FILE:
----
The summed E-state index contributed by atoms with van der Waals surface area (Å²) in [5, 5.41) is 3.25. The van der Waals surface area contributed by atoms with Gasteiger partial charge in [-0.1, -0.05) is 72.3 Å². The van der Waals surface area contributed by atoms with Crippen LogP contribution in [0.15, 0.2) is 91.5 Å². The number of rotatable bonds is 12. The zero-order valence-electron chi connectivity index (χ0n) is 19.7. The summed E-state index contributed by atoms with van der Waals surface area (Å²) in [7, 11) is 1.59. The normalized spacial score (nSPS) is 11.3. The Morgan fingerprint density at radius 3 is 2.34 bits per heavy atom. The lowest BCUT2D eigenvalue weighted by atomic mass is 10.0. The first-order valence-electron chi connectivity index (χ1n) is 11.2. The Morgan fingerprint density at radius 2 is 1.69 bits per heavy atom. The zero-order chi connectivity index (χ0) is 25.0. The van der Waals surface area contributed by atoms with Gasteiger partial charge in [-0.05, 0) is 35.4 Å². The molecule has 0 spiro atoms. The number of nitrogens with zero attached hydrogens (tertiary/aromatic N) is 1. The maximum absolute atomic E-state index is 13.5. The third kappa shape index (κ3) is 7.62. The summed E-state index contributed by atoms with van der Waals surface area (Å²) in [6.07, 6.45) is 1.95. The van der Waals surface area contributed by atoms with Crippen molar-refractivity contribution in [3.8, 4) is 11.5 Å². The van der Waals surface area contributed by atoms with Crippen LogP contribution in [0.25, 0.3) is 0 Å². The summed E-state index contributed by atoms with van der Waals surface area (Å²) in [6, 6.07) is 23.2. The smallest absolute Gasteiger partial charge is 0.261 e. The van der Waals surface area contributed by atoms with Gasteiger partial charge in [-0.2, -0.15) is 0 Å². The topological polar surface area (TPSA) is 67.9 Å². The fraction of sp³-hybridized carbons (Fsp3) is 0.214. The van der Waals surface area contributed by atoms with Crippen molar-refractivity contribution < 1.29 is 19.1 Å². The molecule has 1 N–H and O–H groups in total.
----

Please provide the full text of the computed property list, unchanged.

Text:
The summed E-state index contributed by atoms with van der Waals surface area (Å²) in [5, 5.41) is 3.25. The van der Waals surface area contributed by atoms with Gasteiger partial charge in [-0.1, -0.05) is 72.3 Å². The van der Waals surface area contributed by atoms with Crippen LogP contribution in [0.15, 0.2) is 91.5 Å². The number of rotatable bonds is 12. The zero-order valence-electron chi connectivity index (χ0n) is 19.7. The summed E-state index contributed by atoms with van der Waals surface area (Å²) in [7, 11) is 1.59. The normalized spacial score (nSPS) is 11.3. The Morgan fingerprint density at radius 3 is 2.34 bits per heavy atom. The lowest BCUT2D eigenvalue weighted by atomic mass is 10.0. The first-order valence-electron chi connectivity index (χ1n) is 11.2. The Morgan fingerprint density at radius 2 is 1.69 bits per heavy atom. The zero-order chi connectivity index (χ0) is 25.0. The van der Waals surface area contributed by atoms with Gasteiger partial charge in [-0.05, 0) is 35.4 Å². The molecule has 0 spiro atoms. The number of nitrogens with zero attached hydrogens (tertiary/aromatic N) is 1. The maximum absolute atomic E-state index is 13.5. The third kappa shape index (κ3) is 7.62. The summed E-state index contributed by atoms with van der Waals surface area (Å²) in [6.07, 6.45) is 1.95. The van der Waals surface area contributed by atoms with Crippen molar-refractivity contribution in [3.8, 4) is 11.5 Å². The van der Waals surface area contributed by atoms with Crippen LogP contribution in [0.25, 0.3) is 0 Å². The summed E-state index contributed by atoms with van der Waals surface area (Å²) in [6, 6.07) is 23.2. The smallest absolute Gasteiger partial charge is 0.261 e. The van der Waals surface area contributed by atoms with Gasteiger partial charge in [-0.2, -0.15) is 0 Å². The topological polar surface area (TPSA) is 67.9 Å². The fraction of sp³-hybridized carbons (Fsp3) is 0.214. The van der Waals surface area contributed by atoms with Crippen molar-refractivity contribution < 1.29 is 19.1 Å². The molecule has 1 N–H and O–H groups in total.